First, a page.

The footage below (more to come!) is the last recorded TV appearance of Orson Welles, who came to do some magic ("whamming" — I love it), talk with Merv in an informal mode, and also do a bit of plugging for the new Orson bio by Barbara Leaming. I won't upload the middle segment, as it is availble on the DVD box, but the first and third portions are not.

Orson does his "whamming" best:

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Merv Griffin, the tabloid TV years

There are certainly many more things that can be said about Bergman and Antonioni than can be said about good ol' Merv, but I thought I'd pay tribute to his TV presence by putting up one of the "salacious" stories aired on the classic Fox TV show A Current Affair. Watch how perennially sopped journo Steve Dunleavy dotes on the very gayness of the story, ably abetted by Merv's lover's lawyer. I don't know how this case was resolved, but it did provide us with a great few minutes of sleazy interviewing (both gents look like they came straight from Central Casting), and a chance for those N.Y. Post-style headline writing: "Merv in Jeopardy," kee-rist!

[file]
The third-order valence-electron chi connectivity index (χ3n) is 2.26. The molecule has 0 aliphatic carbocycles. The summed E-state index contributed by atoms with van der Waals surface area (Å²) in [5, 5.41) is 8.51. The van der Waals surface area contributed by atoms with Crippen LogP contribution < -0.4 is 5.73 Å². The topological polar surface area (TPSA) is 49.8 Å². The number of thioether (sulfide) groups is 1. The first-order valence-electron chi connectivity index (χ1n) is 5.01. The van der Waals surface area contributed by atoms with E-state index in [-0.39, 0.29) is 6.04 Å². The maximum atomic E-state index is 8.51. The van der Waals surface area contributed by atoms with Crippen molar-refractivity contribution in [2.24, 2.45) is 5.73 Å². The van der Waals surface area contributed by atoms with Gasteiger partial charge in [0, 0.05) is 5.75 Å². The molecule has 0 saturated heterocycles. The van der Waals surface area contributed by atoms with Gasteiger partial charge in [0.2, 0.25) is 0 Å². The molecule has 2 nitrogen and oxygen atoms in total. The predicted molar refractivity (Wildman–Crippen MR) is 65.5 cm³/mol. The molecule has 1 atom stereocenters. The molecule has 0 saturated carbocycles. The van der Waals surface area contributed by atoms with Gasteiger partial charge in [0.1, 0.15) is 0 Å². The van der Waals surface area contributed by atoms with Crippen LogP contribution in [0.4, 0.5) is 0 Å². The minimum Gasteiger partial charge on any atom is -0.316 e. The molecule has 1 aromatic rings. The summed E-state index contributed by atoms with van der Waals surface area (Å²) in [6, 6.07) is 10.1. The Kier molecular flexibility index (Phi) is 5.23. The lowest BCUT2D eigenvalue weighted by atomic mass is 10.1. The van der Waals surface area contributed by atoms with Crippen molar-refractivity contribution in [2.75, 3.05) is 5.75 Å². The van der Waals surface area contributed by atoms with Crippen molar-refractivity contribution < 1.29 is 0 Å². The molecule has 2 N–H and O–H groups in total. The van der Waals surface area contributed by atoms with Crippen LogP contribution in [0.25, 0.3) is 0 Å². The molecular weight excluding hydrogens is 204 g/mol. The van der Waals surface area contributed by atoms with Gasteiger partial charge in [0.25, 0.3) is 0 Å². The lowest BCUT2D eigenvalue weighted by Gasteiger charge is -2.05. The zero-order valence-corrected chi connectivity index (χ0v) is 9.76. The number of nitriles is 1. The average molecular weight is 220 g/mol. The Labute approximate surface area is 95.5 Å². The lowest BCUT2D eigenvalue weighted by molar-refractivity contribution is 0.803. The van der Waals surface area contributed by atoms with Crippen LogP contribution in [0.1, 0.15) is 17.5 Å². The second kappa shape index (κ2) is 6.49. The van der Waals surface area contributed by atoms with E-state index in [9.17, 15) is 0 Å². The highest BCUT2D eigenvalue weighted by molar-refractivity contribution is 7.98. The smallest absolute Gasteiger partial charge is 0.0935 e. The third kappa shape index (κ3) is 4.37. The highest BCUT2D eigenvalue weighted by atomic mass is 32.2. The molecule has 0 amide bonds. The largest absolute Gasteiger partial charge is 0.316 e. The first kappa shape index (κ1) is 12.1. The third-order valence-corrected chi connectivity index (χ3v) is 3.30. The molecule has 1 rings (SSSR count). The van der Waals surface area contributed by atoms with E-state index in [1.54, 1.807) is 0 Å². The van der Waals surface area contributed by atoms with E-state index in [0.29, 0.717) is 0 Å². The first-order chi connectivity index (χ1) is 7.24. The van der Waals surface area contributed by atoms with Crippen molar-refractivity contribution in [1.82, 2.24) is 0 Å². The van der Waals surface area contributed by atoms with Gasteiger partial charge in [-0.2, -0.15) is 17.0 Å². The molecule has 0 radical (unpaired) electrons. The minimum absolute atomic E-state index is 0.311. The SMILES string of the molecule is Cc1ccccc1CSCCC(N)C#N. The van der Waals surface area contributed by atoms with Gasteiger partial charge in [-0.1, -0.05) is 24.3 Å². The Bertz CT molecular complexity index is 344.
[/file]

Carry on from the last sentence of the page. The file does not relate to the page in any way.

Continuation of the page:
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Amos Gitai on his approach to filmmaking (the Funhouse interview)

A clip from my interview with Israeli filmmaker Amos Gitai.

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Gitai's reflection on his friend Sam Fuller:

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Friday, August 3, 2007

Deceased Artiste Isidore Isou

I pride myself in doing obits for the folks in arts and entertainment who get very marginal coverage in the mainstream press. A case in point is a third filmmaker who died this week. Bergman was a god, Antonioni was a genius, but Isidore Isou — now there was a troublemaker! I had just recently gotten a full-on introduction to Isou by watching his feature Venom and Eternity (1951), which is included on the new Experimental Cinema: Avant Garde 2 set that has come out from Kino International. The film is a major act of provocation, one that I was very happy to review on the show. I have uploaded the part of my review of the Kino box that pertains to the Isou film, plus four short clips from the feature, which is truly still, 50-plus years later, an overwhelming experience. For those who aren't familiar with Isou, here's an interesting Net biography of him, courtesy of Wikipedia.